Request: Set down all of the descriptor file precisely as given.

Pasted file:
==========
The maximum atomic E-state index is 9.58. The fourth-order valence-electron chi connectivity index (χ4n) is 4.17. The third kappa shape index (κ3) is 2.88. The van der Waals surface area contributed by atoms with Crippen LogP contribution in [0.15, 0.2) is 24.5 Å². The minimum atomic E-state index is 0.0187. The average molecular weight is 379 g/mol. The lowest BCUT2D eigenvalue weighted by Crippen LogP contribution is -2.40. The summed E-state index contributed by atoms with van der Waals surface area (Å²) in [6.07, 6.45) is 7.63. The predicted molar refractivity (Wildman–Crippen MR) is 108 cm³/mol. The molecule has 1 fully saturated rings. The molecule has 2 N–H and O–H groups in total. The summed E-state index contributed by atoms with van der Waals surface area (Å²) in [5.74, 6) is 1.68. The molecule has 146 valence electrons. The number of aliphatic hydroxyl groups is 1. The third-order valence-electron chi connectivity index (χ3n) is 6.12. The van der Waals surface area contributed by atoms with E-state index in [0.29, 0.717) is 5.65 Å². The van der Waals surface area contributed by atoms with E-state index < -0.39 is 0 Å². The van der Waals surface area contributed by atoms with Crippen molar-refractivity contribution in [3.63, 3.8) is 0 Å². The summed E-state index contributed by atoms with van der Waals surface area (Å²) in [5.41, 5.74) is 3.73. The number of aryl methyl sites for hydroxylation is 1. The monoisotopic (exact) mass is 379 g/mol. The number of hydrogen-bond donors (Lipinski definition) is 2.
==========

The maximum atomic E-state index is 9.58. The fourth-order valence-electron chi connectivity index (χ4n) is 4.17. The third kappa shape index (κ3) is 2.88. The van der Waals surface area contributed by atoms with Crippen LogP contribution in [0.15, 0.2) is 24.5 Å². The minimum atomic E-state index is 0.0187. The average molecular weight is 379 g/mol. The lowest BCUT2D eigenvalue weighted by Crippen LogP contribution is -2.40. The summed E-state index contributed by atoms with van der Waals surface area (Å²) in [6.07, 6.45) is 7.63. The predicted molar refractivity (Wildman–Crippen MR) is 108 cm³/mol. The molecule has 1 fully saturated rings. The molecule has 2 N–H and O–H groups in total. The summed E-state index contributed by atoms with van der Waals surface area (Å²) in [5.74, 6) is 1.68. The molecule has 146 valence electrons. The number of aliphatic hydroxyl groups is 1. The third-order valence-electron chi connectivity index (χ3n) is 6.12. The van der Waals surface area contributed by atoms with E-state index in [0.29, 0.717) is 5.65 Å². The van der Waals surface area contributed by atoms with E-state index < -0.39 is 0 Å². The van der Waals surface area contributed by atoms with Crippen molar-refractivity contribution in [3.63, 3.8) is 0 Å². The summed E-state index contributed by atoms with van der Waals surface area (Å²) in [5.41, 5.74) is 3.73. The number of aryl methyl sites for hydroxylation is 1. The monoisotopic (exact) mass is 379 g/mol. The number of hydrogen-bond donors (Lipinski definition) is 2.